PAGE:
February 2, 2021
Lately, I have encountered many news and studies about the growing trend of people, especially the younger generation, wanting to have a meaningful job and how many organisations put a lot of effort into helping their employees fully understand the importance of their work. As an HR manager, I have read hundreds of job applications and noticed that this is indeed the case. People who are interested in working for Finnfund are drawn to the mission of our company. In fact, many have been ready to quit their permanent job in order to work with us as in a temporary position. Our job applicant numbers have increased steadily in recent years.
Meaningful work improves employees’ motivation and well-being at work
The different aspects of a meaningful job come up a lot during our recruiting process. I can also see a connection between having a meaningful job and employees’ well-being at work. A new employee integrates into the work community faster and remains motivated if they know the purpose of their work. The newest addition to our environmental and social responsibility team, Päivi Lehtonen, explained in her blog post how the reality of working for Finnfund had exceeded her expectations.
“I knew that the organisation makes responsible investments in developing countries and makes them in a professional manner. But I did not know about the passion that goes into the work. Everyone works flat-out to make new sustainable investments,” Päivi writes. Even if you love your job, you are bound to have a bad day every now and then. Understanding the importance of your work and seeing the bigger picture can help you get through those bad days.
I believe that the meaningfulness of our work is one of the reasons why people tend to stay at Finnfund for a long time. In many larger organisations, people are assigned small roles in projects and they may never see the results and impact of their work. At Finnfund, people are given the opportunity to follow the entire project process and see the impact of their efforts. In the lifecycle of an investment, this might take several years. Seeing the impact of one’s work has also been highlighted as a motivation factor by job applicants.
Millennials, in particular, are reported to prioritise meaningfulness in their search for work. However, I have noticed that applicants of all ages find this aspect of work very important. Many people want to contribute to building a better world for future generations. Finnfund’s mission, to build a better world by investing in responsible and profitable businesses in developing countries, appeals to people.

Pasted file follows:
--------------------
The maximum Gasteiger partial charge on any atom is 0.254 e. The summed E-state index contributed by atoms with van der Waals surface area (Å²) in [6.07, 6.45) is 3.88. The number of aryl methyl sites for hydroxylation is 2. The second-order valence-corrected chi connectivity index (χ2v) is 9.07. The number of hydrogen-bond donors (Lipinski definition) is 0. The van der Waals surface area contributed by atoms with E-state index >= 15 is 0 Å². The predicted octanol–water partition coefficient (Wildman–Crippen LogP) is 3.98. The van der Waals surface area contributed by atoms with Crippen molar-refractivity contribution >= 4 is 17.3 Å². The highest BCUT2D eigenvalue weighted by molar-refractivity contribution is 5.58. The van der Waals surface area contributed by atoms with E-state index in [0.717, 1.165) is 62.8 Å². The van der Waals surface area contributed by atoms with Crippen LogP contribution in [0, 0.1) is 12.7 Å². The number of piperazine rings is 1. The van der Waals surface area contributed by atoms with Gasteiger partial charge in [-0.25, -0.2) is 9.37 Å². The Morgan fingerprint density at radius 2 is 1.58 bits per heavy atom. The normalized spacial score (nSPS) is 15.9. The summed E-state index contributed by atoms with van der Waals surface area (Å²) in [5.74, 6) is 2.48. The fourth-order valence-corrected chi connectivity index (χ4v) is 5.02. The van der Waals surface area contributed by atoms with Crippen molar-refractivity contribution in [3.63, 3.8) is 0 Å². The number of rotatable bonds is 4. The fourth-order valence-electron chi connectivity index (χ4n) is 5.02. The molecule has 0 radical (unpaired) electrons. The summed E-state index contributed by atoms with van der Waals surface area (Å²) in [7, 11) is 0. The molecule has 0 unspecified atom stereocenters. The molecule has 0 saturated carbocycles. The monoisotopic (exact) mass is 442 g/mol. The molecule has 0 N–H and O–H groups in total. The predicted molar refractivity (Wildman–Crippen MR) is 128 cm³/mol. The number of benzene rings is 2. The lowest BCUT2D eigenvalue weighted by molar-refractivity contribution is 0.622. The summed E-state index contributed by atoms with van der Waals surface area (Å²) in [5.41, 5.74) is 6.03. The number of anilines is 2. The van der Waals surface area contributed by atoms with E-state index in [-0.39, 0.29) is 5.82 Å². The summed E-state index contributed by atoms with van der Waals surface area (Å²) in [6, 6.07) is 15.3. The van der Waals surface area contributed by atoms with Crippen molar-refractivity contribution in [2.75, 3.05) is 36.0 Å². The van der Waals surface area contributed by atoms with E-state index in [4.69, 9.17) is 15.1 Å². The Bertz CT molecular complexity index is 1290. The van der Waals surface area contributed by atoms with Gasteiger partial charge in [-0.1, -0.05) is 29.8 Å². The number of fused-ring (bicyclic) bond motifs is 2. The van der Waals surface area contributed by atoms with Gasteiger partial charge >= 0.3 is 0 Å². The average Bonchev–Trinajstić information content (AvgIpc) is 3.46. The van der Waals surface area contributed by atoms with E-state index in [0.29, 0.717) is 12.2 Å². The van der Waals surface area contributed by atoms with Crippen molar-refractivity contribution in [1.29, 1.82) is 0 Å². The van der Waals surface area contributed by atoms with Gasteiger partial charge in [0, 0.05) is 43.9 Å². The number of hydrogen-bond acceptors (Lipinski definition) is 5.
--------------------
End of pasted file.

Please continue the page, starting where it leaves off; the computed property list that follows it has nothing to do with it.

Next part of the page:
I have worked for companies whose values match my own and some whose mission was unclear to me. I am happier when the values are visible in my daily work. In job interviews, many people bring up the question about how Finnfund’s mission is reflected in our employees’ everyday work. Job applicants are interested in how the issues Finnfund prioritises in its investments, such as gender equality and climate impacts, are visible in the organisation’s internal activities. We are expected to walk the walk, not just talk the talk.
Many of the applicants are already familiar to us: Finnfund is a very attractive employer, and a lot of people apply multiple times. Some have followed us and waited for a suitable job opening for years. This is not just flattering but also beneficial: Many of those who apply – and are selected – are familiar with our operations and have prior knowledge about the organisation. This helps new employees integrate into the work community and find their own place.
Sustainability skills are an asset in the job market
Only some Finnfund employees visit the places where our investments have the greatest impact: our investee companies’ business environment in Africa, Asia and Latin America. They can witness the impact of our work at first hand. This does not mean that the rest of us are left in the dark regarding ongoing projects and their development impact. Constant communication about the projects ensures that the importance of Finnfund’s work is not forgotten. External communication is also internal communication: Employees can follow Finnfund on LinkedIn and Twitter to keep up with the organisation’s operations. Naturally, we also maintain very active internal communication.
Financial professionals interested in Finnfund have a strong desire to learn more about sustainable development. Nowadays, environmental and social responsibility is a subject included in business degree programmes. Still, many apply here in order to deepen their knowledge and improve their skills in sustainability. With 40 years of experience, Finnfund has become a pioneer in impact investing. This is also an asset for us as an employer. Young experts feel that working for Finnfund increases their market value as sustainability and impact investing are becoming more mainstream. Even if your job in essence focuses on the financial aspects of Finnfund’s operations, assessment and development of responsibility are an essential part of Finnfund’s investment process. When working as a team, everyone learns something new from each other. Similarly, our environmental and social advisers and development impact advisers are bound to learn the basics of finance. In addition, Finnfund provides training, courses and seminars for all employees in order to expand and improve their skills.
‘A meaningful job’ is not just an empty catchphrase to us. Finnfund has 40 years of experience in impact investing, but the importance of individuals’ skills in this area has gained more and more importance during the recent years. We are delighted to pique the interest of so many people and have highly motivated employees. Both of these things will ensure Finnfund’s future success.
HR Manager, Finnfund
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